Wine Review. This is a shortened version of the post originally written for The World by the Brunette.
Wine review. This is always a difficult subject, or so people make it sound like it is difficult. In my opinion it is completely subjective. There is no right or wrong answers. Tastes are tastes. I also recommend that you do not only try the better marketed ‘Chianti’ or ‘Montepulciano’. As I always tell travelers coming to Italy, there is more to this country than Rome, Florence, and Venice, and the same can be said about Italian wines.
Throw away that “Wine for dummies” e-book, and sit down with a bottle of local wine, preferably on a rooftop garden overlooking the gulf of Naples, a B&B in Orvieto at sunset overlooking the green Umbrian countryside, or simply in your lounge room with friends. Do not let the world around you distract your wine tasting experience, be bold and risk a little more.
- San Magno from Corte dei Papi (Cesanese Grape)
- Ziggurat from Carapace – Tenuta Castelbuono (Sagrantino Grape)
- Barolo from Pelassa (Nebbiolo Grape)
Cesanese del Piglio
A must-try when you are in Lazio is the Cesanese del Piglio from the winery Corte dei Papi. It’s a locally grown grape variety from the town of Anagni as well as four other surrounding towns in the comune of Frosinone.
Ideal for the local food of the Ciociaria and also the food of Lazio, or you can pair it with various types of cheeses. Their good all around wine is Colle Ticchio and can be enjoyed in winter and summer months.
Check out my post on Anagni.
Another red that I have thoroughly enjoyed is the Sagrantino, found in the Montefalco area of Umbria (one of my favorite regions in Italy) by Tenuta Castelbuono. This grape variety has been getting some recognition lately, but the Umbrianites (Umbrians? …not important) have been enjoying this grape since the 1600s—now that is important!
This is one of the largest producers of wine in Italy, so it is fairly different than a small family winery like Corte de Papi. Not only is their wine delicious but their winery is incredible too!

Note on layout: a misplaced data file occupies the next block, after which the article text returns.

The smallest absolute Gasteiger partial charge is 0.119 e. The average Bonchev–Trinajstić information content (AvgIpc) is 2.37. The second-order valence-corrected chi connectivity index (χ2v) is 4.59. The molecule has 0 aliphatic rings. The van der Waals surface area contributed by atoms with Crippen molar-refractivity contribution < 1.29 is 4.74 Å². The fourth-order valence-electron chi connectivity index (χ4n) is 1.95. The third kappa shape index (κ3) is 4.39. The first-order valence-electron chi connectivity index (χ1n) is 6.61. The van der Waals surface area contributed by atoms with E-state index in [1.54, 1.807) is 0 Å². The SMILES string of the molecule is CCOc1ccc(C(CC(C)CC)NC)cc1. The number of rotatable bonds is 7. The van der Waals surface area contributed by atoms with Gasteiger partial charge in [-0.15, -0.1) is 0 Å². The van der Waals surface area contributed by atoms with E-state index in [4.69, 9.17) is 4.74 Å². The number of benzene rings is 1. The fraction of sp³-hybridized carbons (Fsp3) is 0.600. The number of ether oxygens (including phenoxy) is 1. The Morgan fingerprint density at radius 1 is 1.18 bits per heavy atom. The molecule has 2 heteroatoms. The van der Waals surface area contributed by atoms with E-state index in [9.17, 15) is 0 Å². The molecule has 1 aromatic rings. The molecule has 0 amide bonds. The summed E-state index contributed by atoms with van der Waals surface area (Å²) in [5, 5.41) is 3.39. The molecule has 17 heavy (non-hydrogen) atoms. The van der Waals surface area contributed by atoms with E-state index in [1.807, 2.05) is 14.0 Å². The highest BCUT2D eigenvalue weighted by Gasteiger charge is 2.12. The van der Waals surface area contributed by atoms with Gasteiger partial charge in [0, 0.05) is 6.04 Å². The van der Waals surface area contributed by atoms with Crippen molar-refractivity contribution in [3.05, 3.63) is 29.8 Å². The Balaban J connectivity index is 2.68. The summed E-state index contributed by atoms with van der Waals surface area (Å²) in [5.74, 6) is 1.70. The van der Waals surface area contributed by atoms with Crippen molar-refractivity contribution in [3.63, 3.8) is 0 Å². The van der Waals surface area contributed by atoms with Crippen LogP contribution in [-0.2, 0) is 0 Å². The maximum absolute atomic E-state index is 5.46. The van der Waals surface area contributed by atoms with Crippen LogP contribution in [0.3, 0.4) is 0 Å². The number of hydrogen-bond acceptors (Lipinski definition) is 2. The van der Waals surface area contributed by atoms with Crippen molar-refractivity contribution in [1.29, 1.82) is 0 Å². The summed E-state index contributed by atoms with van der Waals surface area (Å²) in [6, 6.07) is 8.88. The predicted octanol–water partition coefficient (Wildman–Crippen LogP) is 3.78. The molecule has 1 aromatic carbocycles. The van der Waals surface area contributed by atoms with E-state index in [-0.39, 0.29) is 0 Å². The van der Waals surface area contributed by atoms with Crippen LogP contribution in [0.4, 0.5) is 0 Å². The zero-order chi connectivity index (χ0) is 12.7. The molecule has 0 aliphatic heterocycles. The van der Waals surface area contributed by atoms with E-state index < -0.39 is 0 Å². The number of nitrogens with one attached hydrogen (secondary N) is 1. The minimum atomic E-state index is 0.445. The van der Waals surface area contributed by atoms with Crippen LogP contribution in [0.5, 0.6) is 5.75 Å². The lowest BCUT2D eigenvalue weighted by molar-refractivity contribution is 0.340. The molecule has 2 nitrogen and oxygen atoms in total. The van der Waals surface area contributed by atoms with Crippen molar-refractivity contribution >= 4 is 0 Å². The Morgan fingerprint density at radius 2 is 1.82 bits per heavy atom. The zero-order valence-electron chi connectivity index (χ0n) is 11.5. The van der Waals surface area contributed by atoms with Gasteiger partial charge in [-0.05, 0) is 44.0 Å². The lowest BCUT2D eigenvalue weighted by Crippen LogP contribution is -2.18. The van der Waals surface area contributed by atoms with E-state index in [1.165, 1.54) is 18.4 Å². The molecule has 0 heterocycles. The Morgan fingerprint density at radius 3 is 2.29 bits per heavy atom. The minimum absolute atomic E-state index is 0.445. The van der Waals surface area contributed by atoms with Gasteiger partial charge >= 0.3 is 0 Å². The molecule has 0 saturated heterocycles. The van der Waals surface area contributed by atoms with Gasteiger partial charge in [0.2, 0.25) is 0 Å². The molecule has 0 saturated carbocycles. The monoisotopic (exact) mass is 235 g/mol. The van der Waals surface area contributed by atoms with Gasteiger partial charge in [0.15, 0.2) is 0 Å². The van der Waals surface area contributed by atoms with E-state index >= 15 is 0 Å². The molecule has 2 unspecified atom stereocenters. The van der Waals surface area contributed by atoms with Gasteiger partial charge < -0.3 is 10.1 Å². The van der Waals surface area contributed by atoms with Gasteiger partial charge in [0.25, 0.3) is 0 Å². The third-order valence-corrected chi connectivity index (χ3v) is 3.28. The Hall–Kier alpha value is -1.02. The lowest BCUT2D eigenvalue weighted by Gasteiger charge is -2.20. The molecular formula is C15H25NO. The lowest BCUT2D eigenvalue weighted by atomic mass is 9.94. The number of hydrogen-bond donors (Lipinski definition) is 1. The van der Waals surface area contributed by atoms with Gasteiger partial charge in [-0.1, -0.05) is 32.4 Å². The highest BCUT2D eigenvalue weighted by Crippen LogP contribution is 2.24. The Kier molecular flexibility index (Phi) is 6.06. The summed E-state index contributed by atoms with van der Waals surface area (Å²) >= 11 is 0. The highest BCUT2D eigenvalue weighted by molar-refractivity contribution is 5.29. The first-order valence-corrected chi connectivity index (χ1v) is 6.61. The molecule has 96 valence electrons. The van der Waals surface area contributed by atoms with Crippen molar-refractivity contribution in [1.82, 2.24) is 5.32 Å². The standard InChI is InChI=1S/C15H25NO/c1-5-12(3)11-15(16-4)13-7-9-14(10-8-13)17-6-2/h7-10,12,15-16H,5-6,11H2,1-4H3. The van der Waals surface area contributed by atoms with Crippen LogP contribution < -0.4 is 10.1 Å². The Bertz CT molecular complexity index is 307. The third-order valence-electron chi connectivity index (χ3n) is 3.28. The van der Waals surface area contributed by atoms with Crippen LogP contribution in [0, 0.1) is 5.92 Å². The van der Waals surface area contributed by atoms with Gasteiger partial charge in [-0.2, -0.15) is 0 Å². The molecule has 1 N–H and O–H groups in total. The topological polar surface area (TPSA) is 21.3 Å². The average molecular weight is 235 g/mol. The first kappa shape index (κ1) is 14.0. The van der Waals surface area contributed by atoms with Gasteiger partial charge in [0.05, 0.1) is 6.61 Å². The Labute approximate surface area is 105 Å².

I have a couple of posts on Umbria!
This may be one of the only wine varieties I came across purely by chance. I had been told of the amazing Barolo’s of this world and while I was doing some online wine shopping I came across Pelassa. I lucked out simply by taking a chance and not reading other people’s reviews. The meal I tried it with was a simple yet delicious plate of pappardelle with homemade bolognese sauce. Just perfect.
I cannot take the credit for discovering Ribolla Gialla. This was all my ex-girlfriend who, while out to dinner one night, asked me a simple question, “Have you ever tried Ribolla Gialla before?” I said, “No, I cannot say I have” and ordered the bottle on the menu. I do not double guess such “signs,” especially when it comes to wine.
Both wineries are found in Friuli Venezia Giulia. Both also produce great wines to accompany to seafood pasta dishes through and, yes, I am going to write it, sushi! This is a recommended grape variety for lovers of white wine and seafood.
Psst, Over Here! I must be honest with you, my favorite white is a Sauvignon Blanc from Giesen Wine Estate in New Zealand but shhhhhh… don’t tell my Italian friends.
Prosecco / Spumante:
So, I will start by saying that I love to eat with sparkling wine. I definitely do not see it only as an aperitif or just mixed to make your Aperol Spritz! Again, in my very humble opinion, the right spumante and prosecco must be followed by Brut/Extra Brut/Brut Nature: the drier the better.
Serve these wines with a cheese platter, a seafood dinner, a roast dinner, or dessert! In my opinion, there are no boundaries for when and where to use a Spumante or a Prosecco—as long as it is dry.
Key information on sparkling whites:
Spumante – simply put it’s “sparkling white.”
Prosecco – producers must use 100% Glera grapes to call it Prosecco.
Champenoise method – highest quality production and most manual processes, with the secondary fermentation inside the bottle and —voilà—you get fine, elegant bubbles.
Charmat method – less expensive mass-production method where the second fermentation takes place in a pressurized tank, rather than in a bottle. More important, the wine has coarser bubbles. However, it can still taste great when it’s from a right producer.
In short, these are just my personal suggestions of Italian wines to try. Many can be also found overseas, so you can check them out before coming to Italy.
When you write a Wine Review: Wines can be delivered “corked,” so if you are not sure, ask your waiter or sommelier to taste it for you. Do not let one bad bottle ruin a wine for you. Also, remember that a certain wine might not be what you like. Be kind in your reviews, especially for family run wineries (they work really hard and with a lot of passion). Do not let your bad experience put other people off. Also, do not always go by what “the best in the biz” suggest. Like I said above, tastes are subjective and what I like might be very different to what you like, so keep an open mind!